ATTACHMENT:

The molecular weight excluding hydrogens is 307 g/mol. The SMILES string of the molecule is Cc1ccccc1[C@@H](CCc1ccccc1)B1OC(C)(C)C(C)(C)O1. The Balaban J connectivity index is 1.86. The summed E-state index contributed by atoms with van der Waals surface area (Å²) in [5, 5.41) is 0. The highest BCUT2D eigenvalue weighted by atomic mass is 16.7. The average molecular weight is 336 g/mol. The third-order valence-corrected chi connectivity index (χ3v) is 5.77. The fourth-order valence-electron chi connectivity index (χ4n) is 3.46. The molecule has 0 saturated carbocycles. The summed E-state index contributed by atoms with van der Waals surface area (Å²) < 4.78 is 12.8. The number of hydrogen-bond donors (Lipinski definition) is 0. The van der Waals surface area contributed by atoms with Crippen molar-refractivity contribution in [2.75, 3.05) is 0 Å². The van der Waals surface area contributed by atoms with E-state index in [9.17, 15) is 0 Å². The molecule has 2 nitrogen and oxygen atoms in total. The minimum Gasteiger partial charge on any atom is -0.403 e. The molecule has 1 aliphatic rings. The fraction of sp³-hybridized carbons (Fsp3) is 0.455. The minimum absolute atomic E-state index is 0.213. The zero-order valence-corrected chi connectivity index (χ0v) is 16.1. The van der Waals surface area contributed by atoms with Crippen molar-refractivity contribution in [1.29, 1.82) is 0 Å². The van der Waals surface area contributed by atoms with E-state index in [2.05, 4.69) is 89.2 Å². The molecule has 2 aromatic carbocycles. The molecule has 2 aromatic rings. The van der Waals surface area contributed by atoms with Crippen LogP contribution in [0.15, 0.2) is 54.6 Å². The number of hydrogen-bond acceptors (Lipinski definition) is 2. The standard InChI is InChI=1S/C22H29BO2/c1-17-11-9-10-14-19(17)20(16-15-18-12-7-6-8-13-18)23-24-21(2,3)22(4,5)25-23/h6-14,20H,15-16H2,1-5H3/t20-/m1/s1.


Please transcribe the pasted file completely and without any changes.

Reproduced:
The molecular weight excluding hydrogens is 307 g/mol. The SMILES string of the molecule is Cc1ccccc1[C@@H](CCc1ccccc1)B1OC(C)(C)C(C)(C)O1. The Balaban J connectivity index is 1.86. The summed E-state index contributed by atoms with van der Waals surface area (Å²) in [5, 5.41) is 0. The highest BCUT2D eigenvalue weighted by atomic mass is 16.7. The average molecular weight is 336 g/mol. The third-order valence-corrected chi connectivity index (χ3v) is 5.77. The fourth-order valence-electron chi connectivity index (χ4n) is 3.46. The molecule has 0 saturated carbocycles. The summed E-state index contributed by atoms with van der Waals surface area (Å²) < 4.78 is 12.8. The number of hydrogen-bond donors (Lipinski definition) is 0. The van der Waals surface area contributed by atoms with Crippen molar-refractivity contribution in [2.75, 3.05) is 0 Å². The van der Waals surface area contributed by atoms with E-state index in [9.17, 15) is 0 Å². The molecule has 2 nitrogen and oxygen atoms in total. The minimum Gasteiger partial charge on any atom is -0.403 e. The molecule has 1 aliphatic rings. The fraction of sp³-hybridized carbons (Fsp3) is 0.455. The minimum absolute atomic E-state index is 0.213. The zero-order valence-corrected chi connectivity index (χ0v) is 16.1. The van der Waals surface area contributed by atoms with Crippen molar-refractivity contribution in [1.29, 1.82) is 0 Å². The van der Waals surface area contributed by atoms with E-state index in [2.05, 4.69) is 89.2 Å². The molecule has 2 aromatic carbocycles. The molecule has 2 aromatic rings. The van der Waals surface area contributed by atoms with Crippen LogP contribution in [0.15, 0.2) is 54.6 Å². The number of hydrogen-bond acceptors (Lipinski definition) is 2. The standard InChI is InChI=1S/C22H29BO2/c1-17-11-9-10-14-19(17)20(16-15-18-12-7-6-8-13-18)23-24-21(2,3)22(4,5)25-23/h6-14,20H,15-16H2,1-5H3/t20-/m1/s1.